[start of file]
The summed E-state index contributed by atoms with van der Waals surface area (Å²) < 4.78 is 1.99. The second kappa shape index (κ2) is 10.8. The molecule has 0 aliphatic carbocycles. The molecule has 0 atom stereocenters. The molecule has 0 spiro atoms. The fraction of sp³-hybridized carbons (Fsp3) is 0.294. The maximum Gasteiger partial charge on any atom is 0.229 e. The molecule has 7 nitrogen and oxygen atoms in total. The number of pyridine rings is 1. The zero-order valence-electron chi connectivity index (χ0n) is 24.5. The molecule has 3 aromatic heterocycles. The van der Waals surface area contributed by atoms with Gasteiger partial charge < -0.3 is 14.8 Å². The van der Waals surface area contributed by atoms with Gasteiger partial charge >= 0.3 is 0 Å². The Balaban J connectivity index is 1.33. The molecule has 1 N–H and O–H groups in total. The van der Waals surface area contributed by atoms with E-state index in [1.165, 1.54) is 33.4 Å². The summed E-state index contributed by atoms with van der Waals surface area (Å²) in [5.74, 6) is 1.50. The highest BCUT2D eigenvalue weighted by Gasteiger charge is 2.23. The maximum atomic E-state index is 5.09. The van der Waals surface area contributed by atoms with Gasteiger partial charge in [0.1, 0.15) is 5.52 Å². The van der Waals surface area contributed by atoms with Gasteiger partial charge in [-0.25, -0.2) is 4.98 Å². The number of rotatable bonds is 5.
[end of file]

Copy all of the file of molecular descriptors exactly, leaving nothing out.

The summed E-state index contributed by atoms with van der Waals surface area (Å²) < 4.78 is 1.99. The second kappa shape index (κ2) is 10.8. The molecule has 0 aliphatic carbocycles. The molecule has 0 atom stereocenters. The molecule has 0 spiro atoms. The fraction of sp³-hybridized carbons (Fsp3) is 0.294. The maximum Gasteiger partial charge on any atom is 0.229 e. The molecule has 7 nitrogen and oxygen atoms in total. The number of pyridine rings is 1. The zero-order valence-electron chi connectivity index (χ0n) is 24.5. The molecule has 3 aromatic heterocycles. The van der Waals surface area contributed by atoms with Gasteiger partial charge < -0.3 is 14.8 Å². The van der Waals surface area contributed by atoms with Gasteiger partial charge >= 0.3 is 0 Å². The Balaban J connectivity index is 1.33. The molecule has 1 N–H and O–H groups in total. The van der Waals surface area contributed by atoms with E-state index in [1.165, 1.54) is 33.4 Å². The summed E-state index contributed by atoms with van der Waals surface area (Å²) in [5.74, 6) is 1.50. The highest BCUT2D eigenvalue weighted by Gasteiger charge is 2.23. The maximum atomic E-state index is 5.09. The van der Waals surface area contributed by atoms with Gasteiger partial charge in [0.1, 0.15) is 5.52 Å². The van der Waals surface area contributed by atoms with Gasteiger partial charge in [-0.25, -0.2) is 4.98 Å². The number of rotatable bonds is 5.